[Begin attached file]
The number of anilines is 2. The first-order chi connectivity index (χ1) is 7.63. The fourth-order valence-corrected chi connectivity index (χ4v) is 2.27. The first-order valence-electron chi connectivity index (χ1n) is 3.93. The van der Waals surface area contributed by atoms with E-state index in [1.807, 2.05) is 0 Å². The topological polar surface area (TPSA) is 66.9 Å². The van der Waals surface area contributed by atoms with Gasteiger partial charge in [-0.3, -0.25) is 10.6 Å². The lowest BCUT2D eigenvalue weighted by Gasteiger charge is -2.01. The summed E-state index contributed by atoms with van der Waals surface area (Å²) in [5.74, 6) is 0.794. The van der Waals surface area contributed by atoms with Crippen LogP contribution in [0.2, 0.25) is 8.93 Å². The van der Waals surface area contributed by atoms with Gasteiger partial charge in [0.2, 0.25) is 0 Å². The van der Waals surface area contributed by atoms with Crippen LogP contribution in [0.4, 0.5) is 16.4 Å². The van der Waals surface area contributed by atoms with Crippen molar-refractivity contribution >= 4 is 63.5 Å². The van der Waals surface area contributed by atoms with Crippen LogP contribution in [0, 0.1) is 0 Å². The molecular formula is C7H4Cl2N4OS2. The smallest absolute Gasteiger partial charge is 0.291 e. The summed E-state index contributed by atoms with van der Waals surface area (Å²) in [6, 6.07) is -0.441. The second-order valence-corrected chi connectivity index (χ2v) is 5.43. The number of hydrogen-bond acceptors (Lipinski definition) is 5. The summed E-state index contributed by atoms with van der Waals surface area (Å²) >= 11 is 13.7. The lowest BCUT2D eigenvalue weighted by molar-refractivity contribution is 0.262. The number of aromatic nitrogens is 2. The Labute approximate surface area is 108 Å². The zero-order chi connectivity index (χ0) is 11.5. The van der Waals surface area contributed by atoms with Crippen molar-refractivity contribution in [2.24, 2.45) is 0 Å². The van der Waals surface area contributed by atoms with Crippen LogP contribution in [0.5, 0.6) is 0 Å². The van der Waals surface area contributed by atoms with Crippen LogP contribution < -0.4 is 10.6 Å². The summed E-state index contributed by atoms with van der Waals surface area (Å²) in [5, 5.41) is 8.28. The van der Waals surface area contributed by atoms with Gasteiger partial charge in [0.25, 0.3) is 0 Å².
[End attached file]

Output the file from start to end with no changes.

The number of anilines is 2. The first-order chi connectivity index (χ1) is 7.63. The fourth-order valence-corrected chi connectivity index (χ4v) is 2.27. The first-order valence-electron chi connectivity index (χ1n) is 3.93. The van der Waals surface area contributed by atoms with E-state index in [1.807, 2.05) is 0 Å². The topological polar surface area (TPSA) is 66.9 Å². The van der Waals surface area contributed by atoms with Gasteiger partial charge in [-0.3, -0.25) is 10.6 Å². The lowest BCUT2D eigenvalue weighted by Gasteiger charge is -2.01. The summed E-state index contributed by atoms with van der Waals surface area (Å²) in [5.74, 6) is 0.794. The van der Waals surface area contributed by atoms with Crippen LogP contribution in [0.2, 0.25) is 8.93 Å². The van der Waals surface area contributed by atoms with Gasteiger partial charge in [0.2, 0.25) is 0 Å². The van der Waals surface area contributed by atoms with Crippen LogP contribution in [0.4, 0.5) is 16.4 Å². The van der Waals surface area contributed by atoms with Crippen molar-refractivity contribution >= 4 is 63.5 Å². The van der Waals surface area contributed by atoms with Crippen LogP contribution in [0, 0.1) is 0 Å². The molecular formula is C7H4Cl2N4OS2. The smallest absolute Gasteiger partial charge is 0.291 e. The summed E-state index contributed by atoms with van der Waals surface area (Å²) in [6, 6.07) is -0.441. The second-order valence-corrected chi connectivity index (χ2v) is 5.43. The number of hydrogen-bond acceptors (Lipinski definition) is 5. The summed E-state index contributed by atoms with van der Waals surface area (Å²) >= 11 is 13.7. The lowest BCUT2D eigenvalue weighted by molar-refractivity contribution is 0.262. The number of aromatic nitrogens is 2. The Labute approximate surface area is 108 Å². The zero-order chi connectivity index (χ0) is 11.5. The van der Waals surface area contributed by atoms with Crippen molar-refractivity contribution in [2.24, 2.45) is 0 Å². The van der Waals surface area contributed by atoms with Crippen LogP contribution in [0.5, 0.6) is 0 Å². The van der Waals surface area contributed by atoms with Crippen LogP contribution < -0.4 is 10.6 Å². The summed E-state index contributed by atoms with van der Waals surface area (Å²) in [5, 5.41) is 8.28. The van der Waals surface area contributed by atoms with Gasteiger partial charge in [0.25, 0.3) is 0 Å².